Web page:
Fun would be to add an element of a competition. So that you could compete with friends or other learners on reading “distance” or speed and see how you list in the weekly top ten.
Closing the small complaining part, I recommend including DuShu into your personal Chinese learning tool kit. When used daily and in the right way, I am convinced it will improve your Chinese reading skills and take you the next level.
Both apps have been around, but which one is the best spaced repetition vocabulary trainer and why? The ongoing debate about the best flashcard system for learning Mandarin seems to point towards the dictionary app Pleco.
What both Anki and Pleco deliver
Organize and review vocabulary with less effort
Relieve your brain with spaced repetition software that helps you to remember large quantities of words, while allowing you to focus on new or hard words
Download or import ready to use flashcard decks
Review “whenever, wherever”
Customize decks to your needs
What makes Pleco different
It’s Pleco’s built-in flashcard system. If you’re already using the dictionary, it’s sort of natural to build your own flashcard lists and use Pleco as a all-in-one solution for learning vocabulary.
Can be combined with the Pleco reader: it allows you to directly create flashcards from any given text
The flashcard contains the complete dictionary entry, including example sentences.
Sound is integrated
Ready-made lists of HSK-flashcards
Lists can be imported and exported between different users and devices
The current US-price is $9.99 for Android and iOS
What makes Anki unique
Is a flashcard system that’s not limited to Chinese. It can be used for different languages and subjects.
You can create your own flashcards. You want to make a set of Chinese grammar points with example sentences? No problem. You want to make a set of the 52 taiji moves you’re currently practicing? No problem. You can make whatever set you want.
You can import lists from the Anki community which offers a lot for Chinese learners. More than just HSK-lists by the way and in different languages. There is one “but”: they are not always free of mistakes.
Sound can be included (you can add or record your own sound), but not all sets have sound.
The desktop- and android- version of the software are free, the iOS-version costs 27,99€. Anki used to be considered a desktop-based application.
The limitations of Anki and Pleco
Both won’t solve all your life problems. They won’t be of much help learning completely new words for example or improving your listening skills. That’s not their purpose.
For what purpose they should be used
However, Anki and Pleco are powerful tools to organize your reviewing and keep track of things, especially when you’re starting to feel lost and new vocabulary just keeps adding up. Create the decks you need and both apps will support you to structure the reviewing process. “Difficult” cards will resurface again and again, while “the easy ones” won’t bother you for days.
That’s where both apps are most helpful. Reviewing with spaced repetition software is a healthy habit to cultivate, but it should never be your main focus, since there is no such thing as reviewing for the sake of reviewing. As a rule of thumb, it shouldn’t take more than 30 minutes everyday.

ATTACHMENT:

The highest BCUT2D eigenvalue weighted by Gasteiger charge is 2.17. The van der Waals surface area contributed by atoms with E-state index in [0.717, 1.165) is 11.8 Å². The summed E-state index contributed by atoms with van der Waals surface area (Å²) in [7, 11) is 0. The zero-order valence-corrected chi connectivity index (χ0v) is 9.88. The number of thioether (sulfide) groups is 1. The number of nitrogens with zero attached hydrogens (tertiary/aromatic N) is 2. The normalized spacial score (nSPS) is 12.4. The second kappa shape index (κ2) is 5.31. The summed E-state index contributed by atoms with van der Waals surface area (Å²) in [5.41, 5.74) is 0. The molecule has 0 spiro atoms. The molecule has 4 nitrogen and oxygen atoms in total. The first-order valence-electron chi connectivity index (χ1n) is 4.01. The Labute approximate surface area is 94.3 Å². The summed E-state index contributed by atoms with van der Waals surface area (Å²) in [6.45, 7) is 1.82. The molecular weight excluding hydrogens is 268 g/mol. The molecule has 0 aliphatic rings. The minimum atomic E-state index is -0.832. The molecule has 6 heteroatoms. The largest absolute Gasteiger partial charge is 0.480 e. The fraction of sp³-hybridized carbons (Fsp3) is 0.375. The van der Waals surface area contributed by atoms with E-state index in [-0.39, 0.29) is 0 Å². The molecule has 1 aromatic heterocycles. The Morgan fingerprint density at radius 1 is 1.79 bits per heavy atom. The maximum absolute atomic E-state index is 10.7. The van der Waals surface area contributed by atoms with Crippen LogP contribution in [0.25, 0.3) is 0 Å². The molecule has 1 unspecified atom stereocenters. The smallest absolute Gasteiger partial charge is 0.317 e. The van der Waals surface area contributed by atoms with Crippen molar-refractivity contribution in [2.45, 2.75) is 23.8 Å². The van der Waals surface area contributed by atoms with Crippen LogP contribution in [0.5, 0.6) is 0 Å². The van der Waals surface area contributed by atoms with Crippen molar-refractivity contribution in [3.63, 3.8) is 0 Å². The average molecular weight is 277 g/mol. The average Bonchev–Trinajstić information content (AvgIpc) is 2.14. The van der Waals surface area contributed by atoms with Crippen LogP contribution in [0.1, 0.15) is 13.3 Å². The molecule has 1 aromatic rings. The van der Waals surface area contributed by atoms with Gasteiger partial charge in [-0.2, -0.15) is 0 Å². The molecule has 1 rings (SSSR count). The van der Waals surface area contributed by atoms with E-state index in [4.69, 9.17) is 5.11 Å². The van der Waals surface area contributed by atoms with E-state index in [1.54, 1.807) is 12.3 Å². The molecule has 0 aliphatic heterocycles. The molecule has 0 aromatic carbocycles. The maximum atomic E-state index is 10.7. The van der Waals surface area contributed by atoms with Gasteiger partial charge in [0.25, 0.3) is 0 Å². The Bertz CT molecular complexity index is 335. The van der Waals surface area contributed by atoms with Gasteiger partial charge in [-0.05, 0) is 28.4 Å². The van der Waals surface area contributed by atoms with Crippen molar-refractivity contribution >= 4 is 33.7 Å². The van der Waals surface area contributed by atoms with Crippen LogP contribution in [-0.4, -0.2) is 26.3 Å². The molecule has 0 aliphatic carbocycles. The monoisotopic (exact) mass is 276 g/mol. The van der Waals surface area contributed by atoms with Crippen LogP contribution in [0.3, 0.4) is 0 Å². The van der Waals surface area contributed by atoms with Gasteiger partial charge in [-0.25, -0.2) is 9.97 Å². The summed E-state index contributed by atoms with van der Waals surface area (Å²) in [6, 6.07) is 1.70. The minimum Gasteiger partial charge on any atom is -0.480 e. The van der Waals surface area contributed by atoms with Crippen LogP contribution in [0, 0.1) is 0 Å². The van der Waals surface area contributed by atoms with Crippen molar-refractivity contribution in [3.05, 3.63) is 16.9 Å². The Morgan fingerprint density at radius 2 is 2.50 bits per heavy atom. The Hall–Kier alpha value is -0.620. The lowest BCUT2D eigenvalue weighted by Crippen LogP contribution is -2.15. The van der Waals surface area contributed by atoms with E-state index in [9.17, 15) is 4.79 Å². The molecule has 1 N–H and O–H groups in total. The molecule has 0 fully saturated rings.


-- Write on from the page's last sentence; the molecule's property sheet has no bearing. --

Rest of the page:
Which to pick?
Both apps take some getting used to and have their pros and cons. Much depends on which devices you are using and how much money you want to spend.
Why many people prefer Pleco is because they are already using it as a dictionary. When you are looking up words for homework or when watching a Chinese TV-show, it’s only a small step (or sum) to create flashcards and review what you are learning. This learner actually used both apps and at the end clearly preferred Pleco:
I started out using Anki because I had heard of it first, and also because it was free (and I was a poor student). It was fine when I was just using one of the ready-made downloadable decks. But when I started learning words other than from decks, I found it too much of a hassle to add all those new words into Anki manually. Pleco let me add words much more easily, and I usually had to look those words up on Pleco first anyway, to get the meaning right. (Incidentally, Pleco does have a function that allows you to export your flashcards so that you can use them in Anki, but they don’t look as nice with the tones and don’t come with the pronunciation.) So if you’re still deciding between the two and you’re serious about wanting to learn Chinese, my advice is – spend the US$10-15 and buy Pleco’s flashcard program. It’s easily the best money I’ve spent on learning Chinese so far.
While other learners may prefer Anki for the many options it offers. Maybe you want to create your own deck of grammar points or make a set of particular phrases to prepare for your Chinese oral exam. Maybe you prefer your own examples to those Pleco offers. Maybe you want to use your personal notes. Once you’ve discovered how to make proper use of Anki, you can make any deck you want:
Other programs may have functions Anki lack (such as creating flashcards directly from dictionaries or automatically adding sentences), but no other program beats Anki when it comes to versatility. You can use it for anything you like, you can customize anything you like and if you aren’t a programming maven yourself, there will be others who might have already written the plugin providing the extra features you require.